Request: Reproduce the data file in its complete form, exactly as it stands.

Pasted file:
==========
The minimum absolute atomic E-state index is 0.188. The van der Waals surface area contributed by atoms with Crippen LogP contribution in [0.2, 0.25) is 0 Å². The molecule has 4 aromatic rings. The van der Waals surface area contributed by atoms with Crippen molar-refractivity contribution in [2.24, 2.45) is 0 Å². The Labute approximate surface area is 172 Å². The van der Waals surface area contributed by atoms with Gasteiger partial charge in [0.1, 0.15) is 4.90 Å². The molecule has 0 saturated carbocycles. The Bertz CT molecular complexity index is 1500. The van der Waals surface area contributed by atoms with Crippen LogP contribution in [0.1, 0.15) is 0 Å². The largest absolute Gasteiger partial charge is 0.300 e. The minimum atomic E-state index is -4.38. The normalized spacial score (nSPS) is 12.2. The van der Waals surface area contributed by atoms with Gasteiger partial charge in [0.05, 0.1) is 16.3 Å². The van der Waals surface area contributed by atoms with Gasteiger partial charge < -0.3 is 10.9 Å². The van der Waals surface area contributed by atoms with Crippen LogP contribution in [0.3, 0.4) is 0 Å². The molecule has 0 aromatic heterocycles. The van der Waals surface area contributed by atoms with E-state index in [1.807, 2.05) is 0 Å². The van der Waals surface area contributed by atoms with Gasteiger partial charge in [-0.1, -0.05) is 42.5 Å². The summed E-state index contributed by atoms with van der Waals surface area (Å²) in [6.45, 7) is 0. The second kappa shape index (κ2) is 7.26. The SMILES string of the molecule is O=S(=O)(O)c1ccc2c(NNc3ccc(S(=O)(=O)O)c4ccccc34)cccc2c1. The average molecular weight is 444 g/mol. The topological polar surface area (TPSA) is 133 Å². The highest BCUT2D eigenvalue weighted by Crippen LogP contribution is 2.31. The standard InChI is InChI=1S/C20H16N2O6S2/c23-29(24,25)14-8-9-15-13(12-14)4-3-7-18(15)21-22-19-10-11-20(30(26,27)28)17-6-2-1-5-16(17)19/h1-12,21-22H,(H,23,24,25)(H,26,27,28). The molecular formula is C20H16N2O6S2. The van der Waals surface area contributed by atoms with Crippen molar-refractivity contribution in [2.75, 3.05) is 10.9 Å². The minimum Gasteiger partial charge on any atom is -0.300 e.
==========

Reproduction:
The minimum absolute atomic E-state index is 0.188. The van der Waals surface area contributed by atoms with Crippen LogP contribution in [0.2, 0.25) is 0 Å². The molecule has 4 aromatic rings. The van der Waals surface area contributed by atoms with Crippen molar-refractivity contribution in [2.24, 2.45) is 0 Å². The Labute approximate surface area is 172 Å². The van der Waals surface area contributed by atoms with Gasteiger partial charge in [0.1, 0.15) is 4.90 Å². The molecule has 0 saturated carbocycles. The Bertz CT molecular complexity index is 1500. The van der Waals surface area contributed by atoms with Crippen LogP contribution in [0.1, 0.15) is 0 Å². The largest absolute Gasteiger partial charge is 0.300 e. The minimum atomic E-state index is -4.38. The normalized spacial score (nSPS) is 12.2. The van der Waals surface area contributed by atoms with Gasteiger partial charge in [0.05, 0.1) is 16.3 Å². The van der Waals surface area contributed by atoms with Gasteiger partial charge < -0.3 is 10.9 Å². The van der Waals surface area contributed by atoms with Crippen LogP contribution in [0.3, 0.4) is 0 Å². The molecule has 0 aromatic heterocycles. The van der Waals surface area contributed by atoms with E-state index in [1.807, 2.05) is 0 Å². The van der Waals surface area contributed by atoms with Gasteiger partial charge in [-0.1, -0.05) is 42.5 Å². The summed E-state index contributed by atoms with van der Waals surface area (Å²) in [6.45, 7) is 0. The second kappa shape index (κ2) is 7.26. The SMILES string of the molecule is O=S(=O)(O)c1ccc2c(NNc3ccc(S(=O)(=O)O)c4ccccc34)cccc2c1. The average molecular weight is 444 g/mol. The topological polar surface area (TPSA) is 133 Å². The highest BCUT2D eigenvalue weighted by Crippen LogP contribution is 2.31. The standard InChI is InChI=1S/C20H16N2O6S2/c23-29(24,25)14-8-9-15-13(12-14)4-3-7-18(15)21-22-19-10-11-20(30(26,27)28)17-6-2-1-5-16(17)19/h1-12,21-22H,(H,23,24,25)(H,26,27,28). The molecular formula is C20H16N2O6S2. The van der Waals surface area contributed by atoms with Crippen molar-refractivity contribution in [2.75, 3.05) is 10.9 Å². The minimum Gasteiger partial charge on any atom is -0.300 e.